Scuffing, scuffs and scuff marks refer to the interaction between a shoe and another surface, usually the floor, and has become one of the frequent topics mentioned when flooring manufacturers answer the phone. All too often we, as a resilient flooring manufacturer, hear from end-users, general contractors and project managers for installation contractors that our flooring scuffs easily. So is it the flooring materials causing the problem? Or is it the need for adjustment when a new type of flooring material is installed? While it is true that resilient flooring is naturally tactile and is tested for slip-resistance, most end users are shocked when they look at the floor and see scuff marks. However, many times these scuffs are the result of a poor maintenance program. This is largely due to maintenance companies, crews and technicians being behind the times on flooring trends and the different floor coverings being introduced into environments that they’ve never been in before. Therefore, by getting away from the old school mentality, protecting the floor where needed, using good walk off mats, rinsing properly and changing chemistry, you can drastically improve the appearance of the floor and prevent scuff marks from happening as often.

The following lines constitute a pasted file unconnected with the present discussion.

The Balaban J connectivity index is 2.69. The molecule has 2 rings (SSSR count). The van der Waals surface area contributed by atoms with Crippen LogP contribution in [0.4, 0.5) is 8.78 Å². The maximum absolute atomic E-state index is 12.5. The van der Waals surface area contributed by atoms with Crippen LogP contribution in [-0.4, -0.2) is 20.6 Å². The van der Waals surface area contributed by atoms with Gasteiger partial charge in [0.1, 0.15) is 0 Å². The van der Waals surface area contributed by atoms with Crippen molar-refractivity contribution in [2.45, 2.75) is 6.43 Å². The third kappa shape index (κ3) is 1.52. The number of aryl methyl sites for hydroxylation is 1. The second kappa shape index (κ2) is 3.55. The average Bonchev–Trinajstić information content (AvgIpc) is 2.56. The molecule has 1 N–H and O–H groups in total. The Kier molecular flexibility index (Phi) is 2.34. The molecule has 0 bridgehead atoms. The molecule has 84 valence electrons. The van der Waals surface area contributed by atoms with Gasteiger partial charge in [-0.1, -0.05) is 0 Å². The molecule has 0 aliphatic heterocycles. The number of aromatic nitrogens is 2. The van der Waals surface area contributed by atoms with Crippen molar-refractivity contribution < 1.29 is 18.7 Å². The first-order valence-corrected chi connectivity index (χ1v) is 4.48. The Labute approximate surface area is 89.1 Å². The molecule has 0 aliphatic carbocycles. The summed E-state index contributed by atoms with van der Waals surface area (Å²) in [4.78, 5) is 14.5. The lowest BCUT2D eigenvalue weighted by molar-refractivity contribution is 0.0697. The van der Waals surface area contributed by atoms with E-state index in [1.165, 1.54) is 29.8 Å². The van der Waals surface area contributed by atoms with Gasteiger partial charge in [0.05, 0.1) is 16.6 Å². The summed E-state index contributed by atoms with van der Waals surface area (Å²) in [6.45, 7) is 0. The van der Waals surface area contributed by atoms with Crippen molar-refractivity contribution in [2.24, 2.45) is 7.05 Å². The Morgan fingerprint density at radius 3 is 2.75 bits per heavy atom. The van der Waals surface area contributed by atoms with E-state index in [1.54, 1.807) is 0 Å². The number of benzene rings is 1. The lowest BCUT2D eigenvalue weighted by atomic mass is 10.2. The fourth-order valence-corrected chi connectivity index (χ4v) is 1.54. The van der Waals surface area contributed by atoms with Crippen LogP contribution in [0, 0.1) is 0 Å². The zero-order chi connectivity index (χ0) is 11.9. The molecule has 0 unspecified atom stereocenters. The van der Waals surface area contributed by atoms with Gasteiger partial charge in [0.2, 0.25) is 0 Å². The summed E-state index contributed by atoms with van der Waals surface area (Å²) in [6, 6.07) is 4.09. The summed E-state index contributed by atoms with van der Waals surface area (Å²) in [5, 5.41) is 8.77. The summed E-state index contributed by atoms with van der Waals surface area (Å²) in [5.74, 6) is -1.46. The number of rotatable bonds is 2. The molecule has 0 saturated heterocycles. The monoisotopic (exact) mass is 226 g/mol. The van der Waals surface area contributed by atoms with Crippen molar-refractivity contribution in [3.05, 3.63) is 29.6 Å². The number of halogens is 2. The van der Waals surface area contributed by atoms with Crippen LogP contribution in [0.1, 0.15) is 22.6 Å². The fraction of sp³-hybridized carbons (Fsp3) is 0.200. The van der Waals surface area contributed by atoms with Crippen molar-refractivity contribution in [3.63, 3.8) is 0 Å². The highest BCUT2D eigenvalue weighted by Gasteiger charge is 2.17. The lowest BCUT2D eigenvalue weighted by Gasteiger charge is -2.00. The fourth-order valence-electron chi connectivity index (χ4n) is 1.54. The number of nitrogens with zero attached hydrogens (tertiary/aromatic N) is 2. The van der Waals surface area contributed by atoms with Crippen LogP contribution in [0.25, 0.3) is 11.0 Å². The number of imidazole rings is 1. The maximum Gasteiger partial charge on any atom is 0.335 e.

The growing numbers of LVT (Luxury Vinyl Tile) and rubber floors going into schools, hospitals and retail have put an end to the days when stripping and waxing VCT (vinyl composition tile) was the only maintenance procedure. With that comes something new to get adjusted to. No more will janitors in schools lay 20 plus coats of acrylic floor finish to achieve their goal of a shiny floor. Most resilient manufacturers do not recommend applying any type of field-applied finish or coating to their LVT, sheet vinyl or rubber products. However, it is always important to follow the manufacturer’s recommendations, so if they do recommend a finish or coating be applied, those directions should be followed.